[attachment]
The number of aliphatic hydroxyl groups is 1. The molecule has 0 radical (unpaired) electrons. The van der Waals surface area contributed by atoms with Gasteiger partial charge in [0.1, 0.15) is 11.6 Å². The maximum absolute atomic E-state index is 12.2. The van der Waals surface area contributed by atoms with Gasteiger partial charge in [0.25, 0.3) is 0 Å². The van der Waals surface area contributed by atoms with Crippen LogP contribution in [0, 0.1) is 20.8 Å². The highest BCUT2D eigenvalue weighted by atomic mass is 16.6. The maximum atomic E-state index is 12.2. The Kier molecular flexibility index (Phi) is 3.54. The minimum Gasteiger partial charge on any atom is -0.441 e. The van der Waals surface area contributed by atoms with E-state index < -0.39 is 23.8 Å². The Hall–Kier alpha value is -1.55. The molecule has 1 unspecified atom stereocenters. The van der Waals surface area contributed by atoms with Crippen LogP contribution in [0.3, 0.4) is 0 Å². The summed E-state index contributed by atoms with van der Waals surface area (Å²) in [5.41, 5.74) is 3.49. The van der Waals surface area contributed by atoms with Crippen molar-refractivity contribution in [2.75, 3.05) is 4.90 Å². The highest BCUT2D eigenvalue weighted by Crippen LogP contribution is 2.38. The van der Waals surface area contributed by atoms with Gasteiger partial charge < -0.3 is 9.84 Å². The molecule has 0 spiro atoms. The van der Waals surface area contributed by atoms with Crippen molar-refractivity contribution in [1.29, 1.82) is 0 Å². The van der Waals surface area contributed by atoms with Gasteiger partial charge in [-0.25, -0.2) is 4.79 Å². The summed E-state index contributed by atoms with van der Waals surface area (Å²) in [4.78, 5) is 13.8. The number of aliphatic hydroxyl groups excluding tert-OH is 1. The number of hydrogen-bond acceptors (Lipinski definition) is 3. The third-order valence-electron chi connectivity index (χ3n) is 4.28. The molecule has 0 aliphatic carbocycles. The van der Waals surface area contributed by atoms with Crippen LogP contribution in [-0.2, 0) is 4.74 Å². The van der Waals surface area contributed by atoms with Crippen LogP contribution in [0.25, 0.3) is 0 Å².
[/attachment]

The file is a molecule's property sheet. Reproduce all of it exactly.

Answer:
The number of aliphatic hydroxyl groups is 1. The molecule has 0 radical (unpaired) electrons. The van der Waals surface area contributed by atoms with Gasteiger partial charge in [0.1, 0.15) is 11.6 Å². The maximum absolute atomic E-state index is 12.2. The van der Waals surface area contributed by atoms with Gasteiger partial charge in [0.25, 0.3) is 0 Å². The van der Waals surface area contributed by atoms with Crippen LogP contribution in [0, 0.1) is 20.8 Å². The highest BCUT2D eigenvalue weighted by atomic mass is 16.6. The maximum atomic E-state index is 12.2. The Kier molecular flexibility index (Phi) is 3.54. The minimum Gasteiger partial charge on any atom is -0.441 e. The van der Waals surface area contributed by atoms with E-state index < -0.39 is 23.8 Å². The Hall–Kier alpha value is -1.55. The molecule has 1 unspecified atom stereocenters. The van der Waals surface area contributed by atoms with Crippen LogP contribution in [0.3, 0.4) is 0 Å². The summed E-state index contributed by atoms with van der Waals surface area (Å²) in [5.41, 5.74) is 3.49. The van der Waals surface area contributed by atoms with Crippen molar-refractivity contribution in [2.75, 3.05) is 4.90 Å². The highest BCUT2D eigenvalue weighted by Crippen LogP contribution is 2.38. The van der Waals surface area contributed by atoms with Gasteiger partial charge < -0.3 is 9.84 Å². The molecule has 0 spiro atoms. The van der Waals surface area contributed by atoms with Crippen molar-refractivity contribution in [1.29, 1.82) is 0 Å². The van der Waals surface area contributed by atoms with Gasteiger partial charge in [-0.25, -0.2) is 4.79 Å². The summed E-state index contributed by atoms with van der Waals surface area (Å²) in [4.78, 5) is 13.8. The number of aliphatic hydroxyl groups excluding tert-OH is 1. The number of hydrogen-bond acceptors (Lipinski definition) is 3. The third-order valence-electron chi connectivity index (χ3n) is 4.28. The molecule has 0 aliphatic carbocycles. The van der Waals surface area contributed by atoms with Crippen LogP contribution in [-0.2, 0) is 4.74 Å². The van der Waals surface area contributed by atoms with Crippen LogP contribution in [0.25, 0.3) is 0 Å².